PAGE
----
Editorial: Stanley Rosenberg makes right decision

  • State Senate President Stanley Rosenberg, left, of Amherst, stands outside his Statehouse office in Boston on Friday as he responds to a report of sexual misconduct allegations against his husband Bryon Hefner. M.J. TIDWELL

Sunday, December 10, 2017

Amherst Democrat Stanley Rosenberg, who has earned a reputation during his three decades in the Massachusetts Legislature as a lawmaker who uses his power to serve the people rather than the privileged few, made the right decision Monday to temporarily step aside as Senate president.

Rosenberg agreed to leave the position while allegations of sexual assault and undue influence by his husband are investigated. The Boston Globe reported last week that four men involved in state government have accused Rosenberg’s spouse, Bryon Hefner, of sexually assaulting and harassing them in recent years. Three of the men say Hefner groped their genitals while another said Hefner kissed him against his will. Many of the alleged assaults occurred while Rosenberg was nearby, but the Globe found no evidence that he knew of them.

Members of the Senate Ethics Committee said Tuesday they plan to appoint an independent investigator to determine whether Rosenberg or any staff violated Senate rules.

Attorney General Maura Healey and Suffolk District Attorney Daniel Conley said Monday they are prepared to open a separate, criminal investigation of Hefner, if any alleged victims come forward.

In the wake of recent reports of sexual harassment on Beacon Hill, Rosenberg rightly declared that the Senate has a “zero-tolerance policy” for such abuse.

But his response to the allegations against his husband has lacked that forceful clarity.

While expressing sorrow for the victims and pledging support for any investigation, Rosenberg felt compelled to stress that the attacks had not occurred inside the Statehouse — as if the fact that they allegedly happened at political events, the back seat of a car, and inside Rosenberg’s and Hefner’s apartment made them less serious.

“Even though, based on what little I have been told, these allegations do not involve members or employees of the Senate and did not occur in the State House, I take them seriously,” Rosenberg said in a statement.

He also insisted that Hefner has not used his personal connection to Rosenberg to wield influence on Beacon Hill.

Those may be Rosenberg’s beliefs. But the Globe article — based not only on interviews with the four men but also with numerous others, accounts bolstered by written exchanges — presents a powerful case that Hefner may have traded on Rosenberg’s influence to aggressively serve his own needs.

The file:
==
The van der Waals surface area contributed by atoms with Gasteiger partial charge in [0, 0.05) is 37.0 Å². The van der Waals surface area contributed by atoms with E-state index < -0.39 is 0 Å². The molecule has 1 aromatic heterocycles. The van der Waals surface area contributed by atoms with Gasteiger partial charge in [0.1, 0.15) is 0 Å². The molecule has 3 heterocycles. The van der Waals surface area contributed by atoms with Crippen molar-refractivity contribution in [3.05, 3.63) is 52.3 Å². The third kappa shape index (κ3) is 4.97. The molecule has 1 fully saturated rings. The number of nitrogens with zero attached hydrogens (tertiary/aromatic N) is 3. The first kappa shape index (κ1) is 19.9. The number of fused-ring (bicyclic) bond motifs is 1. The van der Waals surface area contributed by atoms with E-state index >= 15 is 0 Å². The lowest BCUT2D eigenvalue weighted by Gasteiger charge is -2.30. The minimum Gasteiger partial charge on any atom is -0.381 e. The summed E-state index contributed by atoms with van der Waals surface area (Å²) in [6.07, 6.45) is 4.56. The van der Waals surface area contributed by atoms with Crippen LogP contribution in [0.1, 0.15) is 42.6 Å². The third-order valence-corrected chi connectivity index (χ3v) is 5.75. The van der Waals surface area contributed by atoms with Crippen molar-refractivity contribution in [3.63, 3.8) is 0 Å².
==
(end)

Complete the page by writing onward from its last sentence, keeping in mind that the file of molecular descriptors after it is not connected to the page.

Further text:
Hefner has acknowledged no wrongdoing. On Dec. 1, Rosenberg said his spouse soon will enter an inpatient treatment center for alcohol dependence.

While we have no reason to doubt Rosenberg’s pledge of cooperation, his political clout would have made it hard for an independent investigation to proceed. The four men spoke to the Globe only reluctantly and insisted on anonymity for fear of jeopardizing their reputations and careers.

That fear — along with, for some, a wish not to harm Rosenberg and his progressive agenda — is what kept them silent despite feeling violated, humiliated and powerless.

“That is why I am still sick to my stomach about this,” said one man, who told the Globe that Hefner had grabbed his genitals at a 2015 fundraising event. “Years later, when I did nothing wrong, he (Hefner) has a way of making me feel like I did something wrong. You can’t get away from him. His husband is the Senate president. What am I supposed to do? There’s no one I can file an HR complaint with.”

Rosenberg, 68, and Hefner, 30, have been a couple since 2008. They met while Hefner had a summer job in Rosenberg’s office. Rosenberg said their relationship is “deeply committed” and told the Globe he credits Hefner with making him feel comfortable living openly as a gay man.

“I would not have come out if he had not come into my life,” Rosenberg told the Globe in 2014 as he was rising to the Senate presidency. “It was the greatest gift anyone has given to me.”

Rosenberg’s 2014 remarks came, however, as the Globe was raising questions about whether Hefner was wielding undue influence. At the time, Rosenberg said the answer was no. In a letter to Democratic senators, he wrote, “I have enforced a firewall between my private life and the business of the Senate and will continue to do so.”

With serious questions swirling about whether that firewall has been breached, Rosenberg rightly removed himself temporarily from his leadership role so that the investigations could proceed without fear or favor.